The world’s first Humanitarian Impact Bond
By Natalya Wells
Around the world, humanitarian organisations are struggling to meet growing needs with dwindling funds and are seeking innovative ways to source funding. The International Committee of the Red Cross (ICRC), with some far-sighted partners and intrepid investors, is testing out the success – or otherwise – of a new funding mechanism. The Humanitarian Impact Bond (HIB) is a conflict-zone variation of the Social Impact Bond or Development Impact Bond, through which private investors finance a social benefit/development program and receive a return according to the program’s results from a donor.
Formally known as the Program for Humanitarian Impact Investment, this payment-for-success financing is a humanitarian world-first that ICRC hopes will encourage increased investment from the private sector in conflict-affected countries. Launched in July 2017 and running for five years, the HIB will directly fund the building of three new physical rehabilitation centres for people with disabilities in Nigeria, Mali and Democratic Republic of the Congo.
How does it work?
The funding mechanism relies on outcome funders (donors), who pledge funds for a project’s success, and on social investors, who invest capital up-front and receive repayment at the end based on the verified results of the project. The funds are used to implement the project according to the agreed proposal, and progress is measured both internally and independently. At the end of the project, the outcome funders pay only for the results. If the project under-delivers then the investors will lose some of their capital but if the project over-delivers then the investors will receive a return on their capital. The risk is therefore carried by the investors and the organisation. Apart from the financial loss, avoiding reputational risk is a huge incentive for the organisation to succeed. ICRC’s expertise and reputation has enabled it to attract private investors who are seeking a lower risk opportunity to make a socially responsible investment.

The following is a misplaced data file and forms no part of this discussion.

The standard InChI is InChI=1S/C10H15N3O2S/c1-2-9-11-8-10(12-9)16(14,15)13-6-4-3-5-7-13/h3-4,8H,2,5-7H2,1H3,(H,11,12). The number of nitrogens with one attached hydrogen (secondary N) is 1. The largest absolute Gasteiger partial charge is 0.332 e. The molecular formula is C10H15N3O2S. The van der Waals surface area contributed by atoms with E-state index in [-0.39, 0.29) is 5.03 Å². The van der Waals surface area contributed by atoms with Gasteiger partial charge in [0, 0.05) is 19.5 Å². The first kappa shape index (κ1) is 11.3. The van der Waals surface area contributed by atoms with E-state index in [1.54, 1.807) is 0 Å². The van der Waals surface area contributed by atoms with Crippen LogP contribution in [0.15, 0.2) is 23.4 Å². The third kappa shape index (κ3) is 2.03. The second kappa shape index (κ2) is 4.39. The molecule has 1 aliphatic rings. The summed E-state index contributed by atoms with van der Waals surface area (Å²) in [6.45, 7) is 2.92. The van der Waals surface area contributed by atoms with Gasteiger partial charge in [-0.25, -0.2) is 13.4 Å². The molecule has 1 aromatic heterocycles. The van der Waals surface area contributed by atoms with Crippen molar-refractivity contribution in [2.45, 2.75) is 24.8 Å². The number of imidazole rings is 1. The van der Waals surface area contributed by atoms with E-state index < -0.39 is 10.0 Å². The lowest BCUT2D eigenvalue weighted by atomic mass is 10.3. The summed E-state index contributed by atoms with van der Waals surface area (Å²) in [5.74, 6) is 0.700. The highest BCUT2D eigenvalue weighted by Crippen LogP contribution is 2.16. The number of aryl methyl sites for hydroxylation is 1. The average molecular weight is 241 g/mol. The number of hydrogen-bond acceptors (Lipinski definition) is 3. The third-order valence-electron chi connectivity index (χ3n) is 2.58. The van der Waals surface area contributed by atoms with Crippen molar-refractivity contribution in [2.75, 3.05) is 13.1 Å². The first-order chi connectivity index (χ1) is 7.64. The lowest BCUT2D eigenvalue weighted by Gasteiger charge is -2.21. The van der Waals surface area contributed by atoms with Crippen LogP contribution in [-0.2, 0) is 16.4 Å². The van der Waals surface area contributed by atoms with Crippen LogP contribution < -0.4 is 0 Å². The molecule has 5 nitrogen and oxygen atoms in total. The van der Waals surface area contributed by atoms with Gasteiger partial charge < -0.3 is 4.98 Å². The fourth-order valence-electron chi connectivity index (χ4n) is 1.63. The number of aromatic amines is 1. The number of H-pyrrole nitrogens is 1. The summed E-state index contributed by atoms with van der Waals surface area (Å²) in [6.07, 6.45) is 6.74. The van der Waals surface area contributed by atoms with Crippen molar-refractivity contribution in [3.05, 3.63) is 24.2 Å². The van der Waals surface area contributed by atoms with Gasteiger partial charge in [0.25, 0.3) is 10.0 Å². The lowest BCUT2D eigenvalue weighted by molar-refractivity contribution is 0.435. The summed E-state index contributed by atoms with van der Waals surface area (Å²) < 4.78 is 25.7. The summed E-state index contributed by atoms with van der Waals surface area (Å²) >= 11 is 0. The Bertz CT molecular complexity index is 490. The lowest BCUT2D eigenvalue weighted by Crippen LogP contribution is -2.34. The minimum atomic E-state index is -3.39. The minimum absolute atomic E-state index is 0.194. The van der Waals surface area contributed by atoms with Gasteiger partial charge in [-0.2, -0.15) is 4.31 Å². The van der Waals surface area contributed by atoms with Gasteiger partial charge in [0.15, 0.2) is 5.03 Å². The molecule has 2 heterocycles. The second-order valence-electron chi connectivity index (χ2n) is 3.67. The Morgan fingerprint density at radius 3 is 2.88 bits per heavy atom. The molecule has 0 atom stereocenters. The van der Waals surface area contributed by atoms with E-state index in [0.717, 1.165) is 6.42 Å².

In this case, ICRC has secured $26 million Swiss Francs in pledges and more than $18 million Swiss Francs in investment capital. The ratio of people regaining mobility through the fitting of prostheses or orthoses per staff member in the physical rehabilitation centres will be assessed to measure efficiency, benchmarked against similar centres operating in the African continent. After five years, the higher the efficiency achieved, the more the outcome funder pays (up to the maximum pledge) and the higher return the investor receives.
Why physical rehabilitation?
More than a billion people live with some form of disability. Armed conflict is both a direct and indirect cause of disability, and also creates barriers for people with existing disabilities to access treatment and services. Regaining mobility has long-term benefits for people with disabilities who might otherwise be prevented from playing a full and productive part in society.
The ICRC has more than three decades of experience in providing physical rehabilitation services to developing and fragile states, and has seen firsthand how providing someone with a new limb and the ability to live independently leads directly to better economic opportunities and quality of life for individuals and their families.